The all-new 2015 GMC Yukon has been re-designed pretty much from the ground up, inside and out – according to GMC -to provide more power, refinement, convenience and capability than ever before – and yes, they mention quieter as well. Following a full week behind the wheel of a brand spanking new 2015 Yukon 2WD SLT – we would tell them great job on the all of the attributes except quieter.
For the quieter – as defined by the absolutely whisper quiet cabin – we say bravo. The new Yukon is not only the quietest SUV in the segment, but it likely rivals the quiet levels of very high end luxury sedans costing well into six-figures.
All of the ‘new’ in the 2015 GMC Yukon is worthy of more discussion. But we really want to focus on the quiet of the cabin that – coupled with the ambience of its design elements and convenience features – makes a road trip in the Yukon a significant driver or passenger friendly experience.
GMC engineers considered it a major objective to make their latest GMC Yukon vehicles the quietest in the segment. Those engineers took several approaches to meet that goal beginning with constructing a boxed frame that is 75 percent high-strength steel and connected to the body cabin with new ultra high-strength shear-style mounts that act as shock absorbers and noise dampeners.
New inlaid doors fit into the side allowing for new and tighter fitting triple sealed doors that include an acoustic water deflector that is connected to the frame seals and they even added seals around the latch and outside door handles. Added to that are acoustic baffles in the door headers, acoustic laminated door glass and windshield plus other acoustic treatments in the headliner, hood blanket, wheel-house liners, dash mats on the side and front of the dash and fender-to-body baffles. GMC even went so far as to shape and acoustically seal the exterior mirrors to kill any exterior wind noise.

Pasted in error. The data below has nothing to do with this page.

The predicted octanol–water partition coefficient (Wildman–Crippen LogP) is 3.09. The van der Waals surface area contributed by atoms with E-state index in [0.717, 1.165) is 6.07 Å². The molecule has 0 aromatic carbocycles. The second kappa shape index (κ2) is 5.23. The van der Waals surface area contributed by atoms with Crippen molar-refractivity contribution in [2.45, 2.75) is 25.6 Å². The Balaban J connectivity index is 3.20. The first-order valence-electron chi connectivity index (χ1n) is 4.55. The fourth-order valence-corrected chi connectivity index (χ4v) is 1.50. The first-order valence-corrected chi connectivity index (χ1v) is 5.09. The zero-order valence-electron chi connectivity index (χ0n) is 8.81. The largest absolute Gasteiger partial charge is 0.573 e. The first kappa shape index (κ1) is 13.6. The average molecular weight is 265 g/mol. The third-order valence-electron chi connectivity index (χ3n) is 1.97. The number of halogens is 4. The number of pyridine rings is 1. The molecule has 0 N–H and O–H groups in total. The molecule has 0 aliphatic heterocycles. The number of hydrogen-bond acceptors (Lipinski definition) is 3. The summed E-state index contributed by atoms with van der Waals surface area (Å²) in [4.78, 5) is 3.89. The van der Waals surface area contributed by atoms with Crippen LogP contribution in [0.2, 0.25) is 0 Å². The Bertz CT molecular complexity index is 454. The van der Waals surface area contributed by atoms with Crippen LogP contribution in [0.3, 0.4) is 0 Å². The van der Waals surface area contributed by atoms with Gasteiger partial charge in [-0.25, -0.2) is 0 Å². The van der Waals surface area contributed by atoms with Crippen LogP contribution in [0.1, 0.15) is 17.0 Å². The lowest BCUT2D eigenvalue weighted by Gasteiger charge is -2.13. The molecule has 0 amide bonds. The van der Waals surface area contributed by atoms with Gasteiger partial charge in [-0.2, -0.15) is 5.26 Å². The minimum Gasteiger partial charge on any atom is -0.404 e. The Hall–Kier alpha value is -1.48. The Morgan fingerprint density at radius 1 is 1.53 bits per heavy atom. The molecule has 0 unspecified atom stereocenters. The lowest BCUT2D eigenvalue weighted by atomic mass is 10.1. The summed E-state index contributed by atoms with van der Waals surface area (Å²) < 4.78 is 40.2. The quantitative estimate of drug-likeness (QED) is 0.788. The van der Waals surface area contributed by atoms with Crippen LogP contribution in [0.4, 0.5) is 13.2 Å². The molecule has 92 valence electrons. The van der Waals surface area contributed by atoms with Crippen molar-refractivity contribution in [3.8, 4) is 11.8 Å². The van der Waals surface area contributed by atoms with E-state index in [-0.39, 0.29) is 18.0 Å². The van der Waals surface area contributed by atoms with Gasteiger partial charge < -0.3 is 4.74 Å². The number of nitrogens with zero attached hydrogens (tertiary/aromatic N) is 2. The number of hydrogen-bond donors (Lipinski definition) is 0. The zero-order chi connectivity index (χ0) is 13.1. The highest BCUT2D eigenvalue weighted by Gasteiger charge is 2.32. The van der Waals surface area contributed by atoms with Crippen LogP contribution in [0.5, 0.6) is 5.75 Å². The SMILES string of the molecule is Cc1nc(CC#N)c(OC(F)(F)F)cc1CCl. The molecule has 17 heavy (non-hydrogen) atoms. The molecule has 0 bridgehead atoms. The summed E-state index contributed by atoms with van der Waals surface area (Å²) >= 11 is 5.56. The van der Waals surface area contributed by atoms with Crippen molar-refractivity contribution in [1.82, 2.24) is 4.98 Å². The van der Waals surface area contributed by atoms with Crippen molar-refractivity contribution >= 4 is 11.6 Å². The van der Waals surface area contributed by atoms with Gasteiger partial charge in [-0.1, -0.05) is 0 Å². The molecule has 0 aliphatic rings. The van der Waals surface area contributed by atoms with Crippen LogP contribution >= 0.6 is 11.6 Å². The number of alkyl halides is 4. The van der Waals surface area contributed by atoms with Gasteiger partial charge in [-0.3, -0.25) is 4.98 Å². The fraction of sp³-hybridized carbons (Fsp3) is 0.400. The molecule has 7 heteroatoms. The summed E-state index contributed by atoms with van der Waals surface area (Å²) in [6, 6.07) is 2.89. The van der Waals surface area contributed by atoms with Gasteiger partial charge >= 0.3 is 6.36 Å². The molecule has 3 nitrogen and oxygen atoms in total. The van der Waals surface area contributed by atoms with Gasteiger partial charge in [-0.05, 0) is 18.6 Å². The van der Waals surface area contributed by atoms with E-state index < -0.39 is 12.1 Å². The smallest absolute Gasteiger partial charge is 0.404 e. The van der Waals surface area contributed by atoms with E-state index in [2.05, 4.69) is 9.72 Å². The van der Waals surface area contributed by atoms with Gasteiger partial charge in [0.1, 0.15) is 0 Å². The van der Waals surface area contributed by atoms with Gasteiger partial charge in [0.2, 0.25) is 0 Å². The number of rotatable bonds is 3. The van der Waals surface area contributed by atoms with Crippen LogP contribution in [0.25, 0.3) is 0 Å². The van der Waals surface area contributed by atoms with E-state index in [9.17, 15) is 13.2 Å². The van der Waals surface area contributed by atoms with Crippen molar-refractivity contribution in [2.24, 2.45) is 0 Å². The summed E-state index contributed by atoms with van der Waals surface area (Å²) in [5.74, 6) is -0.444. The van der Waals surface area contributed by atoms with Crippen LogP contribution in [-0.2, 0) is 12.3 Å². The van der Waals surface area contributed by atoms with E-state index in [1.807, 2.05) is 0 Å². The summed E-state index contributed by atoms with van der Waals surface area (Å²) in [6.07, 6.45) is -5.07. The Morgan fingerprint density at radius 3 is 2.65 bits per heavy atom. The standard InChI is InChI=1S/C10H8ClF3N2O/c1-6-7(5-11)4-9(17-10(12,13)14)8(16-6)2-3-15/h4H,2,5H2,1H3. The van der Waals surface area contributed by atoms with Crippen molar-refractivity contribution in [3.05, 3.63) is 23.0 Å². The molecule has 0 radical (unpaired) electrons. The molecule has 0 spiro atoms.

We kid you not when we tell you that the only way we knew our test Yukon had started and was running was by checking the gauges or rolling down a window. The new 2015 Yukon is that quiet – standing still or running around town or out on the highway.
For the record, our test 2015 GMC Yukon 2WD SLT had a base MSRP of $53,735. With packages, options, accessories and delivery – the final price was $62,315. Our SLT came in the very rich looking (optional for $995) White Diamond Tricoat exterior finish accented with nicely crafted Side Assist Steps. It had the premium Cocoa/Dune interior with brushed aluminum and premium wood trim accents.
The 2015 GMC Yukon is powered by the all-new 5.3L EcoTec3 V8 engine with Active Fuel Management which seamlessly shifts between 8-cylinder and 4-cylinder operation depending on power requirements when driving. The engine produces 355 horsepower with 383 lb.-ft. of torque. The standard transmission for the Yukon is the 6L80 six-speed automatic. This power train is fuel-economy rated at 16/23 mpg City/Highway with an expected average of 18 mpg. During our week long test, we averaged 17.8 mpg combined and, on a 100 mile highway road trip, averaged 22.7 mpg.
Some of the notable standard features on the Yukon SLT included Automatic Locking Rear Differential, Front and Rear Park Assist, Forward Collision Alert, Side Blind Zone and Lane Departure Alert, Lane Departure Warning, Safety Alert Driver Seat, Rear Camera with Cross Traffic Alert, Stabilitrak Electronic Stability and Tire Pressure Monitoring System. And, of course, it comes with OnStar.